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Old Feb 2, 2005, 6:55 PM   #1
sdh
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Hi all,

Please have a look at the image below. It's a full size crop of a photo ofthe Eiffel tower model some folks at my company built a few years backusing toy blocks that the HR dept gave away to promote the "employee referral program". Anyway... Notice that the text on the green and yellow blocks is sharp but it's godawful blurry on the red blocks (the blocks themselves look blurry too). Any ideas what's causing this? Im ruling out focus depthbecause there are green blocks at different distances from the camera which are all sharp whereas all the red blocks are fuzzy. It looks like the camera just does a crappy job resolving red or red/black contrast. The picture was taken with a Sony V3 set to 7MP, jpeg-fine, flash used and the subject is ~1 meter away. I saw the exact same red fuzziness when I took this picture w/ my Sony W1 also.

Would this be a problem with:these 2 specific cameras,or, Sony cameras in general,or, digital cameras in general, or, cameras in general?:? Ill try taking the same photo in RAW & TIFF modes and see if it comes out any better.
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Old Feb 2, 2005, 7:20 PM   #2
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I've never seen that. I guess it could be the JPG compression and TIFF or RAW could work. I know red is harder to focus on because of the longer wavelength, but I wouldn't think it would affect the black like that. Let us know how raw works out.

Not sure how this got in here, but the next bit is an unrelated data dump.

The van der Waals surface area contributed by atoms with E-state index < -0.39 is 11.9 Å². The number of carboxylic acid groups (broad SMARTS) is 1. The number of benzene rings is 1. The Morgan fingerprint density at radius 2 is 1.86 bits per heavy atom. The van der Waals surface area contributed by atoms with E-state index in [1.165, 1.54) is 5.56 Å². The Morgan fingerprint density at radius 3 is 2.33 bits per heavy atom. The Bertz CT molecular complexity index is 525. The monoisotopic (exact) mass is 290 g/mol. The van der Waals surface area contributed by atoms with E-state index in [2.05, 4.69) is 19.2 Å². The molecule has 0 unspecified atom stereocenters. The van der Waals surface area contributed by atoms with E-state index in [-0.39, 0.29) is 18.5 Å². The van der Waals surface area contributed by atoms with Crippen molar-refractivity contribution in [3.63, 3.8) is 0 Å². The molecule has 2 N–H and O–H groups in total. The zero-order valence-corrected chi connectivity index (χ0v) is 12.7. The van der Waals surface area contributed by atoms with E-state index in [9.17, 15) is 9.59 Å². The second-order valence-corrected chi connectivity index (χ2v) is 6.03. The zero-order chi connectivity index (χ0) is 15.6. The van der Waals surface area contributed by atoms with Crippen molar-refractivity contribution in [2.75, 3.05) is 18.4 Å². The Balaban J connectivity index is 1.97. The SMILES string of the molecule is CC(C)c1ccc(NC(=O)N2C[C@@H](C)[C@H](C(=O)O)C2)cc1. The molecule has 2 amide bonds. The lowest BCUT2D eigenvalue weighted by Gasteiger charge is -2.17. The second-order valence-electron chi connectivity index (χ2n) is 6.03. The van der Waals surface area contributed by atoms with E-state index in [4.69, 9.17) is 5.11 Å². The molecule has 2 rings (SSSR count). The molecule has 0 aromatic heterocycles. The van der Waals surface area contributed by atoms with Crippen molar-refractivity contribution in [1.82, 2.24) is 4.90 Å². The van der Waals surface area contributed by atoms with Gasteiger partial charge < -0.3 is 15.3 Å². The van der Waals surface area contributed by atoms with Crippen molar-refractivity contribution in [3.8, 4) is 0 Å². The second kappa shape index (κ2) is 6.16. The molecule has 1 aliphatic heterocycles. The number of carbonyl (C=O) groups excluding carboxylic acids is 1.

The Sony CCDs for the V1 and V3 are common in other brands, so if it is caused by the sensor I wouldn't think it a problem specific to Sony cameras.

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Old Feb 2, 2005, 8:04 PM   #3
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If this were a scanned color negative, the answer would be obvious. Color print film does a lousy job with red regardless of the brand.

I think JPEG compression may have something to do with it. Can you shoot the image in raw mode and compare the images?
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Old Feb 3, 2005, 10:42 PM   #4
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Update: I shot the same exact picture in RAW and TIFF and got the same results with both- blurry reds. I have to think that the image sensor simplydoes a poorer job resolving red than other colors. I'd be curious to know if other people get similar result w/ other cameras.

Other subject matter Ive found that duplicates this test is a rack of cds, dvds, cassettes, or books, etc. Basicallyanything withlots of various color texts over various background colors. In aphoto ofmy cd rack I found that the red on black and black on red labels were much fuzzier than other-colored labels with same-size text. Again, Im curious if other cameras do this too!
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Old Feb 4, 2005, 12:51 AM   #5
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oooh, i hate to think that might be a lense problem.
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Old Feb 4, 2005, 10:07 AM   #6
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berto wrote:
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oooh, i hate to think that might be a lense problem.
Somehow I doubt that. The basic lens technology in digital cams is pretty much the same as what's been used in film cams for decades. My point being, manufacturers understand lens design really well by now and there shouldnt be any surprises. So either "blurry reds" is a well known issue with lenses of any make (like purple fringe), or, it's not really a lens problem at all. On the other hand, image sensor technology is very much evolving and still being figured out. I bet this is a shortcoming with the image sensor, and that many other cameras (of any make)would produce similar results with a photo like this.:roll: